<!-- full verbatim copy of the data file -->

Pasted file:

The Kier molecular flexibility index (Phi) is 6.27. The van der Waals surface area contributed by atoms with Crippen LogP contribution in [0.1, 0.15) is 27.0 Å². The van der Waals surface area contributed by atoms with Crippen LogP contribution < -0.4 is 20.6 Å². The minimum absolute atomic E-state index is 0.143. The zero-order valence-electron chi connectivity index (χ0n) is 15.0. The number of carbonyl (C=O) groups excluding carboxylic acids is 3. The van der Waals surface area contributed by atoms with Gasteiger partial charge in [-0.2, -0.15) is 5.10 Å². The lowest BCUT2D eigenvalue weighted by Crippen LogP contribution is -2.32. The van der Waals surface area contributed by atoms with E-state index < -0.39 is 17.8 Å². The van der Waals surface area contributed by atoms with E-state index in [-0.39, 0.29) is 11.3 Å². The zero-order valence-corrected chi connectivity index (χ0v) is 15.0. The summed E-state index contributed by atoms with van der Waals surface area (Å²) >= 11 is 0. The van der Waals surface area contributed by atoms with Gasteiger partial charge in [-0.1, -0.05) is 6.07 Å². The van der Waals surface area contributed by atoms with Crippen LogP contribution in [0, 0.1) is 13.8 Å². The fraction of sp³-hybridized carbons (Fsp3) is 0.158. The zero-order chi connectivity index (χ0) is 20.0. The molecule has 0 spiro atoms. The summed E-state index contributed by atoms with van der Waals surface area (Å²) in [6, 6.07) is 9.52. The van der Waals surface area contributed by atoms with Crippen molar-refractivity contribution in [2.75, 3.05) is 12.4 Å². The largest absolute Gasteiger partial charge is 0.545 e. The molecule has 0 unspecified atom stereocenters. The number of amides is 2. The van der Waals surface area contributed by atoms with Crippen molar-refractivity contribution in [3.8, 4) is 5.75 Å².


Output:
The Kier molecular flexibility index (Phi) is 6.27. The van der Waals surface area contributed by atoms with Crippen LogP contribution in [0.1, 0.15) is 27.0 Å². The van der Waals surface area contributed by atoms with Crippen LogP contribution < -0.4 is 20.6 Å². The minimum absolute atomic E-state index is 0.143. The zero-order valence-electron chi connectivity index (χ0n) is 15.0. The number of carbonyl (C=O) groups excluding carboxylic acids is 3. The van der Waals surface area contributed by atoms with Gasteiger partial charge in [-0.2, -0.15) is 5.10 Å². The lowest BCUT2D eigenvalue weighted by Crippen LogP contribution is -2.32. The van der Waals surface area contributed by atoms with E-state index < -0.39 is 17.8 Å². The van der Waals surface area contributed by atoms with E-state index in [-0.39, 0.29) is 11.3 Å². The zero-order valence-corrected chi connectivity index (χ0v) is 15.0. The summed E-state index contributed by atoms with van der Waals surface area (Å²) >= 11 is 0. The van der Waals surface area contributed by atoms with Gasteiger partial charge in [-0.1, -0.05) is 6.07 Å². The van der Waals surface area contributed by atoms with Crippen LogP contribution in [0, 0.1) is 13.8 Å². The fraction of sp³-hybridized carbons (Fsp3) is 0.158. The zero-order chi connectivity index (χ0) is 20.0. The molecule has 0 spiro atoms. The summed E-state index contributed by atoms with van der Waals surface area (Å²) in [6, 6.07) is 9.52. The van der Waals surface area contributed by atoms with Crippen molar-refractivity contribution in [2.75, 3.05) is 12.4 Å². The largest absolute Gasteiger partial charge is 0.545 e. The molecule has 0 unspecified atom stereocenters. The number of amides is 2. The van der Waals surface area contributed by atoms with Crippen molar-refractivity contribution in [3.8, 4) is 5.75 Å².